Rehding divides his work into six chapters, considering compositions and efforts by familiar German composers: Richard Wagner, Franz Liszt, Johannes Brahms, and Anton Bruckner. Using these case studies, Rehding considers different kinds of musical magnitude, including "historical greatness" and "dramatic wonderment" (p. 27). In addressing these concepts, he notes that German philosophers have long grappled with the definition of monumentality. For example, Friedrich Nietzsche devised a mountain metaphor of musical peaks and valleys. Rehding argues that the majority of works that are deemed universally monumental are nationalist in some way. This link between nation and music facilitated the later association of certain German composers with Nazi ideology. To that end, Rehding offers a quote from Nietzsche that, "only German composers know how to lend expression to an excited mass of people" (p. 43).
These monumental German composers inspired later composers to create monuments. For example, Liszt funded a physical monument in Bonn to Ludwig von Beethoven, the first composer to be honored with a statue in Germany (p. 54). The story is one of the most compelling parts of this book: Liszt was not entirely altruistic, and focused the concert and celebration on his own monumental music and agenda. Liszt later worked on a celebration in Weimar, perhaps Germany's greatest cultural center and home to many commemorations, honoring Johann Wolfgang von Goethe's work. For the occasion, he penned a vocal piece with a dramatic sketch featuring heaven and hell. The illustration borders on kitsch, which Rehding addresses as a theme throughout his narrative (p. 55). That is, monumentality and celebration can easily turn into kitsch or parody. In a twist on locations of monumentality, the local newspaper offered a reprint of the music in a souvenir program, allowing individuals to perform and further commemorate the piece at home.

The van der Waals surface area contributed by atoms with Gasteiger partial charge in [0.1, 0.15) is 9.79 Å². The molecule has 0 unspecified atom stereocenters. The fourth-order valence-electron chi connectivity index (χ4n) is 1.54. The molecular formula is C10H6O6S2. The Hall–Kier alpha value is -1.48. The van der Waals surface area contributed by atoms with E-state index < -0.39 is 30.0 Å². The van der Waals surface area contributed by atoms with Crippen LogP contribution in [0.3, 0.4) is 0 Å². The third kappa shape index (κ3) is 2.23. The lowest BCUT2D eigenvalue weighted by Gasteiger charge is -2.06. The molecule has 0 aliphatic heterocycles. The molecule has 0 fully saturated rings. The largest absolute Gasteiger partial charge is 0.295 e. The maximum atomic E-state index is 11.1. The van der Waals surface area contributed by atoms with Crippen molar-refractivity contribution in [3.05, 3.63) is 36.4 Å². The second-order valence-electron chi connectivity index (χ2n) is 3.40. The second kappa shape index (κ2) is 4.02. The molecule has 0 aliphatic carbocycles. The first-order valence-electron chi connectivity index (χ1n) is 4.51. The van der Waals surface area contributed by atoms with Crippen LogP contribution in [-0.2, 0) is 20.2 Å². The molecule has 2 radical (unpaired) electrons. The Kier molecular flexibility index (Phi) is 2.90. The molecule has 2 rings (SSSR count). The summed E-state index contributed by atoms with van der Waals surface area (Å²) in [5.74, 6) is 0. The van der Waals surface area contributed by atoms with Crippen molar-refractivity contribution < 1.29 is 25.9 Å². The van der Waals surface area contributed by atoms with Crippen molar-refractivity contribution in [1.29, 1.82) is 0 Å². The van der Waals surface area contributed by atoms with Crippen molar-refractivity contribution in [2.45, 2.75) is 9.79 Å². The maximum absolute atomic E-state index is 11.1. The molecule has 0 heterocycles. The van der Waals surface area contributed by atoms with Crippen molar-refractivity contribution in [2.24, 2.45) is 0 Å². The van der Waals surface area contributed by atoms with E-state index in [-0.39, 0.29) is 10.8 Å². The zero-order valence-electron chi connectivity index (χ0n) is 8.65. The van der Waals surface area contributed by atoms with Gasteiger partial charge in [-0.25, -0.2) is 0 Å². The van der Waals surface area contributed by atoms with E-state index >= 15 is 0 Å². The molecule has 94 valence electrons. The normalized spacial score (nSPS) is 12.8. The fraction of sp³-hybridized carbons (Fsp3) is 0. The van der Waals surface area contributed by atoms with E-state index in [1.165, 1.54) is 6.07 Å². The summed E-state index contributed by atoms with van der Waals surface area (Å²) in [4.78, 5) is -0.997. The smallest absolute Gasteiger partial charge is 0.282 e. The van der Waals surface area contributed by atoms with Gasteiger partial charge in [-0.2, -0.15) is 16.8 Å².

Continuing with this observation, Rehding establishes the importance of the piano, and piano editions of monumental works. This instrument, and the ability to reproduce musical arrangements that centered on the piano, allowed people to enjoy large-scale works at home. For example, Liszt arranged many Beethoven and Wagner works for piano; these pieces are still popular today. Rehding explains the importance of these arrangements that, "like the modern souvenir, then, which can substitute for the first-hand experience of a tourist destination, the piano arrangement can stand in for the experience of listening to a new operatic work" (p. 106). The piano arrangement is thus itself a monument for a monumental work.